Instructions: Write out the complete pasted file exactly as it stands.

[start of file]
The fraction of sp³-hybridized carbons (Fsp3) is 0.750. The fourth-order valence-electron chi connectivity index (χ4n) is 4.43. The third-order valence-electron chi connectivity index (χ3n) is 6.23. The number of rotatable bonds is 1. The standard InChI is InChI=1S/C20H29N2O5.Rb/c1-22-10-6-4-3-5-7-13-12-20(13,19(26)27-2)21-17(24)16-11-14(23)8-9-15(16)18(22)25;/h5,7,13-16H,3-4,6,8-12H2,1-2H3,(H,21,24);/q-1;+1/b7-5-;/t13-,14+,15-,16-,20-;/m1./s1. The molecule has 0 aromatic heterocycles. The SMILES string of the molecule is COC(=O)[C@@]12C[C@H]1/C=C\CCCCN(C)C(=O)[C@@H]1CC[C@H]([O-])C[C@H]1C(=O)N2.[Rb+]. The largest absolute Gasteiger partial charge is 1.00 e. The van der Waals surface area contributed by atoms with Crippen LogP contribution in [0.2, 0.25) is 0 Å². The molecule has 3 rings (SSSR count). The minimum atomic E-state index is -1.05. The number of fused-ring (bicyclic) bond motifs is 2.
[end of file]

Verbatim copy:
The fraction of sp³-hybridized carbons (Fsp3) is 0.750. The fourth-order valence-electron chi connectivity index (χ4n) is 4.43. The third-order valence-electron chi connectivity index (χ3n) is 6.23. The number of rotatable bonds is 1. The standard InChI is InChI=1S/C20H29N2O5.Rb/c1-22-10-6-4-3-5-7-13-12-20(13,19(26)27-2)21-17(24)16-11-14(23)8-9-15(16)18(22)25;/h5,7,13-16H,3-4,6,8-12H2,1-2H3,(H,21,24);/q-1;+1/b7-5-;/t13-,14+,15-,16-,20-;/m1./s1. The molecule has 0 aromatic heterocycles. The SMILES string of the molecule is COC(=O)[C@@]12C[C@H]1/C=C\CCCCN(C)C(=O)[C@@H]1CC[C@H]([O-])C[C@H]1C(=O)N2.[Rb+]. The largest absolute Gasteiger partial charge is 1.00 e. The van der Waals surface area contributed by atoms with Crippen LogP contribution in [0.2, 0.25) is 0 Å². The molecule has 3 rings (SSSR count). The minimum atomic E-state index is -1.05. The number of fused-ring (bicyclic) bond motifs is 2.